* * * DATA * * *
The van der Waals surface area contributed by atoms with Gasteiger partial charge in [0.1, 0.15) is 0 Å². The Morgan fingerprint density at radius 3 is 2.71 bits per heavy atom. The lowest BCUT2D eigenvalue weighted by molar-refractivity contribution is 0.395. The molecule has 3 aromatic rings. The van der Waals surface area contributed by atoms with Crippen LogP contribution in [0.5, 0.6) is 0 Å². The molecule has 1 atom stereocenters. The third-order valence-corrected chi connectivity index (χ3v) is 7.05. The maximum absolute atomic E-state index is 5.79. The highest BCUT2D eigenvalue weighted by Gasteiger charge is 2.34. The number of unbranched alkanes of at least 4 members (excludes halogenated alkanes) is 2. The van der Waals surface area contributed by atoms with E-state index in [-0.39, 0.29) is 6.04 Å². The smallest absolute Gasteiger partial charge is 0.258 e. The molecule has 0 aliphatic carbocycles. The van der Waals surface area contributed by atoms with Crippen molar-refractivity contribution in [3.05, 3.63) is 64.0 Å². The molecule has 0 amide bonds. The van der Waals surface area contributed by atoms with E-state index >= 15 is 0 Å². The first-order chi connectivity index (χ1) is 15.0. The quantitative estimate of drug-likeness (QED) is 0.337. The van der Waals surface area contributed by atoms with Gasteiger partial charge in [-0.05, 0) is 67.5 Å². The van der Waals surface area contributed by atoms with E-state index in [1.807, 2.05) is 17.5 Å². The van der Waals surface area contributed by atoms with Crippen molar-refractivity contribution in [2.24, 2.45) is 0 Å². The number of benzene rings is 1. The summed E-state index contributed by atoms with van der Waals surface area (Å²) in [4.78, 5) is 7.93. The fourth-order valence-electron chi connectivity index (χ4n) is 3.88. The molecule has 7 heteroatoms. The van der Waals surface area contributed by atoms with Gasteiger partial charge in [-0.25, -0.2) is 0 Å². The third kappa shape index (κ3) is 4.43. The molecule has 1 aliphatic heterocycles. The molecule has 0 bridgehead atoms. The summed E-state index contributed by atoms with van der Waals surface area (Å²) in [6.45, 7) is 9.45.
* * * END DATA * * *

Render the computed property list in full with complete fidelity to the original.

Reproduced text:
The van der Waals surface area contributed by atoms with Gasteiger partial charge in [0.1, 0.15) is 0 Å². The Morgan fingerprint density at radius 3 is 2.71 bits per heavy atom. The lowest BCUT2D eigenvalue weighted by molar-refractivity contribution is 0.395. The molecule has 3 aromatic rings. The van der Waals surface area contributed by atoms with Crippen LogP contribution in [0.5, 0.6) is 0 Å². The molecule has 1 atom stereocenters. The third-order valence-corrected chi connectivity index (χ3v) is 7.05. The maximum absolute atomic E-state index is 5.79. The highest BCUT2D eigenvalue weighted by Gasteiger charge is 2.34. The number of unbranched alkanes of at least 4 members (excludes halogenated alkanes) is 2. The van der Waals surface area contributed by atoms with E-state index in [-0.39, 0.29) is 6.04 Å². The smallest absolute Gasteiger partial charge is 0.258 e. The molecule has 0 aliphatic carbocycles. The van der Waals surface area contributed by atoms with Crippen molar-refractivity contribution in [3.05, 3.63) is 64.0 Å². The molecule has 0 amide bonds. The van der Waals surface area contributed by atoms with E-state index >= 15 is 0 Å². The first-order chi connectivity index (χ1) is 15.0. The quantitative estimate of drug-likeness (QED) is 0.337. The van der Waals surface area contributed by atoms with Gasteiger partial charge in [-0.05, 0) is 67.5 Å². The van der Waals surface area contributed by atoms with E-state index in [1.807, 2.05) is 17.5 Å². The van der Waals surface area contributed by atoms with Crippen molar-refractivity contribution in [2.24, 2.45) is 0 Å². The number of benzene rings is 1. The summed E-state index contributed by atoms with van der Waals surface area (Å²) in [4.78, 5) is 7.93. The fourth-order valence-electron chi connectivity index (χ4n) is 3.88. The molecule has 7 heteroatoms. The van der Waals surface area contributed by atoms with Gasteiger partial charge in [-0.25, -0.2) is 0 Å². The third kappa shape index (κ3) is 4.43. The molecule has 1 aliphatic heterocycles. The molecule has 0 bridgehead atoms. The summed E-state index contributed by atoms with van der Waals surface area (Å²) in [6.45, 7) is 9.45.